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Report published on future UK-EU trade partnership

Release Date: 
09/04/2018

The Select Committee on Exiting the European Union has published its latest report on the UK’s ongoing negotiation with the EU around a future trade deal.

Any future agreement will be made alongside those in place on the Article 50 withdrawal and transition period.

As part of its recommendations, the Committee agreed with the BVRLA’s call for the UK to consider remaining part of the European Economic Area (EEA), or European Free Trade Area.

The Committee will focus on the following when assessing the future agreement:

Free trade of goods and services – there must be no tariffs on trade between the UK and the EU, with no additional border or rules of origin checks that would delay the delivery of perishable or time-sensitive deliveries or impede the operation of cross-border supply chains.

Counter-terrorism – any new arrangement must replicate the current levels of operational and practical cross-border co-operation, with particular regard to the EU's information-sharing systems such as the second-generation Schengen Information System (SISII). The UK should also be able to participate fully in future institutional and decision-making frameworks around security co-operation.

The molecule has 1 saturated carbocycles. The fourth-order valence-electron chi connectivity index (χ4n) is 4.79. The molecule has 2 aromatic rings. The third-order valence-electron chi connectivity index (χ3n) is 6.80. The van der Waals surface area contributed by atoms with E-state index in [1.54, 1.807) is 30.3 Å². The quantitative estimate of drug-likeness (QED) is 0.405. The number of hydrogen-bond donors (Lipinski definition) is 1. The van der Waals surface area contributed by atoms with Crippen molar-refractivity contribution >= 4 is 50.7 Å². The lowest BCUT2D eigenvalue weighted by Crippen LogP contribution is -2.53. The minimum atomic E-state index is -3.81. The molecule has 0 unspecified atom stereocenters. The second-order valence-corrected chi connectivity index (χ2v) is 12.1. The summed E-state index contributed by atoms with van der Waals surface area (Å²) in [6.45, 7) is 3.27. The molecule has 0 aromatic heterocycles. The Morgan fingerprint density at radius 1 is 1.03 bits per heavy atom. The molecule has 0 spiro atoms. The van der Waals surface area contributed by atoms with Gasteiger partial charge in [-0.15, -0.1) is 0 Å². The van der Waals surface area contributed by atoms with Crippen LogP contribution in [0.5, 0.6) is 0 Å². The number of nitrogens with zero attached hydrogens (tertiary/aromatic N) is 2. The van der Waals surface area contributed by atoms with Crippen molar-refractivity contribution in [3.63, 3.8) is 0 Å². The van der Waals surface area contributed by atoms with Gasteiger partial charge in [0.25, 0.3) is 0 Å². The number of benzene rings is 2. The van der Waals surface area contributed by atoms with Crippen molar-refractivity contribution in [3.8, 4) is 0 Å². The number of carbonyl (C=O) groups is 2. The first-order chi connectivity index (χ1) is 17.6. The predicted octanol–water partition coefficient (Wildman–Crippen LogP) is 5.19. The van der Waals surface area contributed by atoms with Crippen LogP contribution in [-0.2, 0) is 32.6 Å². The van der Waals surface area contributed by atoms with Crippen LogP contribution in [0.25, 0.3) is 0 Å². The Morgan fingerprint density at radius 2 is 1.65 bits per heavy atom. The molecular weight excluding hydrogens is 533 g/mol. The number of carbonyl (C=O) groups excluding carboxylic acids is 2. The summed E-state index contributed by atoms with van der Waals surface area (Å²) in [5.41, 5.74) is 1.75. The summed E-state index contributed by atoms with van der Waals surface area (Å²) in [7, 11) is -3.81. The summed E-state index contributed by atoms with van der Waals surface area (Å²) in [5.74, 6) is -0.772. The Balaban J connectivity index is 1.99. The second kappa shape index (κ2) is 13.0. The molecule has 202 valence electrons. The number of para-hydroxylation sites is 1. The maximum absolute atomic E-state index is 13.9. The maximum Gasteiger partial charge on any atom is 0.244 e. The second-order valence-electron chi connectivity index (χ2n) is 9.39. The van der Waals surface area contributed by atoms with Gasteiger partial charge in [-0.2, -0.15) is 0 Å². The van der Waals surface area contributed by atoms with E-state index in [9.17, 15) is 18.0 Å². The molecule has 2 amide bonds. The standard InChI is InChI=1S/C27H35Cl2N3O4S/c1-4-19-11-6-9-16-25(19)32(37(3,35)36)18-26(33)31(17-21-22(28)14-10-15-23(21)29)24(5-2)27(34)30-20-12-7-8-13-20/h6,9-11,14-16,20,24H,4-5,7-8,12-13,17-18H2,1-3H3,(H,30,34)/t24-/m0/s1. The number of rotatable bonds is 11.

Free movement of workers – Any new immigration arrangements set up between the UK and the EU must not act as an impediment to the movement of workers providing services across borders.

New and existing regulations (e.g. around air quality standards and emission limits) – The UK must seek to maintain convergence with EU regulations in all relevant areas in order to maximise access to European markets.

The border between Northern Ireland and the Republic of Ireland must remain open with no physical infrastructure or any related checks and controls, as agreed in the Phase 1 Withdrawal Agreement.

The UK’s ongoing membership of, and participation in, EU bodies (such as the European Aviation Safety Agency, and other agencies with benefits to continuing co-operation); EU programmes (such as the Horizon 2020 research funding programme); and safety and security agreements (such as the Open Skies Agreement and other agreements related to ensuring no disruption to the existing level of direct flights).

The agreement must be finalised by October 2018.

Committee Chair Hilary Benn MP said: “Should a deep and special partnership not prove successful, we consider that EFTA/EEA membership remains an alternative which would have the advantage of continuity of access for UK services and could also be negotiated relatively quickly.”

You can read the full report here on the Parliament.uk website.